Disclosures

Presence of parent or controlling company is to be revealed in the financial statements irrespective of the transaction between the two[5]. However, before the Ministry of Corporate Affairs gave a clarification through a circular issued in 2014, to exclude mergers and acquisitions transactions from the purview of related party transactions (RPT) provision in the new company law. Prior to this, there were much speculations u/s 188 since the provision was not clear.[6]

Under both CLA, 2013 and SEBI Code, approval of the shareholders through special resolution needs to be obtained in addition to the requirement that the related parties must abstain from voting on such resolutions. But, the problem with this might be the rising of doubts in the minds of minority shareholders who have every right to disapprove a non-abusive RPT without wholly examining the proposed transactions. Not only this, it is highly imperative on the part of independent directors on the board to effectively monitor and identify the RPTs. Until these things materialize, Indian capital markets will continue to suffer.

Conclusion

Further, Auditing and Assurance Standard 23­ Related Parties impose duty on auditor to identify and disclose the related party transaction in the financial statements of the company. This is in correspondence to the roles of auditors in a company.

 Photo Courtesy: https://www.google.co.in/search?q=related+party+transaction&biw=1366&bih=612&source=lnms&tbm=isch&sa=X&ved=0CAcQ_AUoAmoVChMIhIutk8LhxgIViweOCh1VsQiR#imgrc=F8HmOobZKtdc9M%3A

http://www.thehindubusinessline.com/iw/2002/12/08/stories/2002120800520600.htm

…………………………………………………………………………………………………………………………………………………………….

[1] Definition of Related Party – A Comparative Analysis
CORPORATE LAW REPORTER http://corporatelawreporter.com/2013/02/22/definition-related-party-comparative-analysis/ last accessed 12/7/15
[2]Luca Enriques, Related Party Transactions: Policy Options and Real-world Challenges (with a Critique of the European Commission Proposal), HLS Forum
<http://corpgov.law.harvard.edu/2015/06/04/related-party-transactions-policy-options-and-real-world-challenges-with-a-critique-of-the-european-commission-proposal/>   last accessed 12/7/15
[3]Padmini Srinivasan, An Analysis of Related-Party Transactions in Indiahttp://www.iimb.ernet.in/research/sites/default/files/WP%20No.%20402_0.pd last accessed 12/7/15
[4]See Supra note 1
[5]IAS 24 — Related Party Disclosures, DELOITTE
http://www.iasplus.com/en/standards/ias/ias24last accessed 14/7/15
[6]K R Srivats, M&A deals, de-mergers not to attract related party provision in new company law, THE BUSINESS LINE

By Aishwarya Dhakarey

A Rape Covered Under The Veil Of Marriage

1.  Introduction

Whenever Mahira, who is 25 years old, has a fight or a heated argument with her husband, he takes it out on her in the bed. She is merely a toy for him whom he can use differently every night. He forces himself on her, every single day, even during her periods. Their relationship has never been about ‘consent’ and ‘equality’.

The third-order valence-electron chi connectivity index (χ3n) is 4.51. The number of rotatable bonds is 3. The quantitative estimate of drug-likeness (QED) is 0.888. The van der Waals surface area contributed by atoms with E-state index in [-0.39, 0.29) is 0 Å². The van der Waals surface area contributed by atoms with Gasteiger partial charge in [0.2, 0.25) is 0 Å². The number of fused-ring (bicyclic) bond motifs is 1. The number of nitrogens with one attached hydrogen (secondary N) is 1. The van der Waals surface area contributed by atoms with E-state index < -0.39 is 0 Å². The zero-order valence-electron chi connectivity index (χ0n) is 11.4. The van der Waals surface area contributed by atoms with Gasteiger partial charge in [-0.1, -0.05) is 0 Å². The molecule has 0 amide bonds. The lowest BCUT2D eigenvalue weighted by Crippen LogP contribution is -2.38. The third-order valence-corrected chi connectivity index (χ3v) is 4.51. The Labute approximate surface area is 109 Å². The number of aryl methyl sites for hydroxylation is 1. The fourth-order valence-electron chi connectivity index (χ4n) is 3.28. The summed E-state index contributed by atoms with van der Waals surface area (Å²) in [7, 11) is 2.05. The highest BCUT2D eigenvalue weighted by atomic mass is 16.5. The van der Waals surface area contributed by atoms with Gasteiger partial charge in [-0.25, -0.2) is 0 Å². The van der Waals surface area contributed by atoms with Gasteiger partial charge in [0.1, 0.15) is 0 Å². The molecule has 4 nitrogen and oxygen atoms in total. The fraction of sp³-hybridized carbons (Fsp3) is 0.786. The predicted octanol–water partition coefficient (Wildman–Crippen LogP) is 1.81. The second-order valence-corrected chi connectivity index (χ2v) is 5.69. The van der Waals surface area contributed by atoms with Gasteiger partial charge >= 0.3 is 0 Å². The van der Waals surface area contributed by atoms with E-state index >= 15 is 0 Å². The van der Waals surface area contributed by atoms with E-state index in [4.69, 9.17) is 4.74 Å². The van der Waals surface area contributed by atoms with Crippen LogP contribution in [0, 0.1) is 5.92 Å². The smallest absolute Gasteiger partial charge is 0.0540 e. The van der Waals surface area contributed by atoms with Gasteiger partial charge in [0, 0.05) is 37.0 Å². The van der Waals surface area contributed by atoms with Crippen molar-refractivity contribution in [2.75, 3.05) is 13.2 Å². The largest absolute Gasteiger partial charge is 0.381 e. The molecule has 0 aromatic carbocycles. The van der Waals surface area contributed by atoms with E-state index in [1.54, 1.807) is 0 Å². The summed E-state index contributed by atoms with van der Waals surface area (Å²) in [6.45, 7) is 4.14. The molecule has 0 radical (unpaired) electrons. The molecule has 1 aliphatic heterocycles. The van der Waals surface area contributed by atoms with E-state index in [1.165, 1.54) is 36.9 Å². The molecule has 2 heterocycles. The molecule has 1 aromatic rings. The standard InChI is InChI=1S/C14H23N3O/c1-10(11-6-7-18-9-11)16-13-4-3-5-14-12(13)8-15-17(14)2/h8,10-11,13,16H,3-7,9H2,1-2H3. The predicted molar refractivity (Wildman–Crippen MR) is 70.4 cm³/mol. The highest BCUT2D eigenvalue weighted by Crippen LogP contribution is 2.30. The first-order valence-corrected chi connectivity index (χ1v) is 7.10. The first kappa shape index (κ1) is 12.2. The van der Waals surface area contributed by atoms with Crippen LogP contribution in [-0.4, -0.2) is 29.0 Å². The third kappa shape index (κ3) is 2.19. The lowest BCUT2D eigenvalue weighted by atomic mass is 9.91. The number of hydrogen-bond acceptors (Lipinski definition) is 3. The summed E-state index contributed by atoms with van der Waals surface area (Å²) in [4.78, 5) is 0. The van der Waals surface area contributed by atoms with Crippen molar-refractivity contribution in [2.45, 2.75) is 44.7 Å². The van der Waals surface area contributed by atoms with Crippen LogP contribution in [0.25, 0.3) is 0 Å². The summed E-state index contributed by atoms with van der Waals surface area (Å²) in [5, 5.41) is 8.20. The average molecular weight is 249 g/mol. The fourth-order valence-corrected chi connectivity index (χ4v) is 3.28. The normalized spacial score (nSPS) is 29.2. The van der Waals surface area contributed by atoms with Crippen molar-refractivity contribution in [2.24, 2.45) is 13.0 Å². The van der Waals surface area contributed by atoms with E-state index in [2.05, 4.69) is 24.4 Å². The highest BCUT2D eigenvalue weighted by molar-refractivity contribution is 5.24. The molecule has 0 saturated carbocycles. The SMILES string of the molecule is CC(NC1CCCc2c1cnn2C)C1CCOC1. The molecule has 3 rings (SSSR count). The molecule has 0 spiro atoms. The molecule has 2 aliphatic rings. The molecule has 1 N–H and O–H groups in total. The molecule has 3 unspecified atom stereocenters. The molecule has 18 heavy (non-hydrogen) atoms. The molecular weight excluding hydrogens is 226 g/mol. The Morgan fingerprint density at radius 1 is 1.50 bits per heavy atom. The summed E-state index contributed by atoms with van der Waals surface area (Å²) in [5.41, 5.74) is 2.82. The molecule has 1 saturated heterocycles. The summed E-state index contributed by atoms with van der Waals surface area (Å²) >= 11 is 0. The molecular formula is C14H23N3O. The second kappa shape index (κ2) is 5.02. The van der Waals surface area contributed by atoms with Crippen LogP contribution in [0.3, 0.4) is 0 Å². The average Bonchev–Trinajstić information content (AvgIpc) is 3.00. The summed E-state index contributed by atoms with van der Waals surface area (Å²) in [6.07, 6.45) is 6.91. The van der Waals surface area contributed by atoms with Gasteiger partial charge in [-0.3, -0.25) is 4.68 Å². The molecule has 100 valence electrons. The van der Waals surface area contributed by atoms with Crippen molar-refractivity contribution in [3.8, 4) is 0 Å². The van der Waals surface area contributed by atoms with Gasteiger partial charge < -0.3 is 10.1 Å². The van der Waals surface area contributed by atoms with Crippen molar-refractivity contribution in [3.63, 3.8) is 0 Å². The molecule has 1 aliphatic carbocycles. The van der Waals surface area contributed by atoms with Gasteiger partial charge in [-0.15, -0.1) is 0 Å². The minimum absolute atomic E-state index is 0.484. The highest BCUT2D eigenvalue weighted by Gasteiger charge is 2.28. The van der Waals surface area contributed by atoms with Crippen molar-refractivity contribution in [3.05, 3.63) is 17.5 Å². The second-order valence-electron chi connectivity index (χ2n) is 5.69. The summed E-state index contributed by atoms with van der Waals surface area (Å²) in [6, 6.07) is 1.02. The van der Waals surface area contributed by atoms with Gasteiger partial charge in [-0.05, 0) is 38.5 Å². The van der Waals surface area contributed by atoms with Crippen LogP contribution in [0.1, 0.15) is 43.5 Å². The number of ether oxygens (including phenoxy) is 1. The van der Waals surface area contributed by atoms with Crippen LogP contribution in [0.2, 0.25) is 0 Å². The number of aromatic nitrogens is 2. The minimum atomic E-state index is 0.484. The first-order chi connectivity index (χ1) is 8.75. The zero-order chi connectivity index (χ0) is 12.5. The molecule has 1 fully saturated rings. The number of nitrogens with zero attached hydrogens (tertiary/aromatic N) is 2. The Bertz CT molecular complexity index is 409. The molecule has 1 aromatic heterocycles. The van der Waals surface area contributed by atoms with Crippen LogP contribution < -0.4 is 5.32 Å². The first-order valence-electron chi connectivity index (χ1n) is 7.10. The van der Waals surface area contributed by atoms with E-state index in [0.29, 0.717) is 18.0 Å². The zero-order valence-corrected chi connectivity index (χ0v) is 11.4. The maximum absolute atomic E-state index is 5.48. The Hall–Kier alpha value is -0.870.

Similarly, many women are subjected to dowry harassment and brutal rape which involves inflictions with torch lights leading to serious injuries.

These are just a few examples out of the plethora of such cases. These women are all married and they have to go through such kind of violence and forced intercourse. Is a wife merely a tool to vent out sexual and emotional tension and frustration? Marital rape is an oxymoron. Yet marriage and rape have an unfortunate continued relationship in India. Both rape and marriage are considered ways of gaining control over a woman’s body since time immemorial. This was also exemplified in the infamous Imrana rape case[1] where back in 2005, 28-year-old Imrana, a mother of five, was raped by her 69-year-old father-in-law. And the Panchayat (local council) declared her marriage to her husband as void since she had had sex with her father-in-law and by virtue of her physical relationship with her father-in-law she was also told to treat her own husband as her son.

The dictionary meaning of the word “rape” is “ravishing or violation of a woman” which in its generic term “Raptus” implies violent theft, applied to both property and person. Rape is the word for forced or coerced sex. It is when the woman has not had the opportunity to freely give consent or she is unable to give consent. Marital rape is the non-consensual sex committed by the spouse. It is also known as partner rape or rape in marriage.

2.  Indirect laws addressing Marital Rape

Marriage in India is considered a holy sacrament between a husband and his wife. When a man marries a woman, it not only brings implied consent of sexual intercourse but also the man’s duty to give due respect to the dignity of his wife. When the husband commits unwanted/ forceful intercourse with his wife, he breaks the confidence of his wife and breaches her trust in him. Lately, Section 498A of the Indian Penal Code i.e. the anti-dowry law is voluminously misused by the women and a considerable number of rape cases reported each year are also false. Proving marital rape and taking bedrooms to courtrooms in such cases is not only a difficult but also a dangerous idea.[2]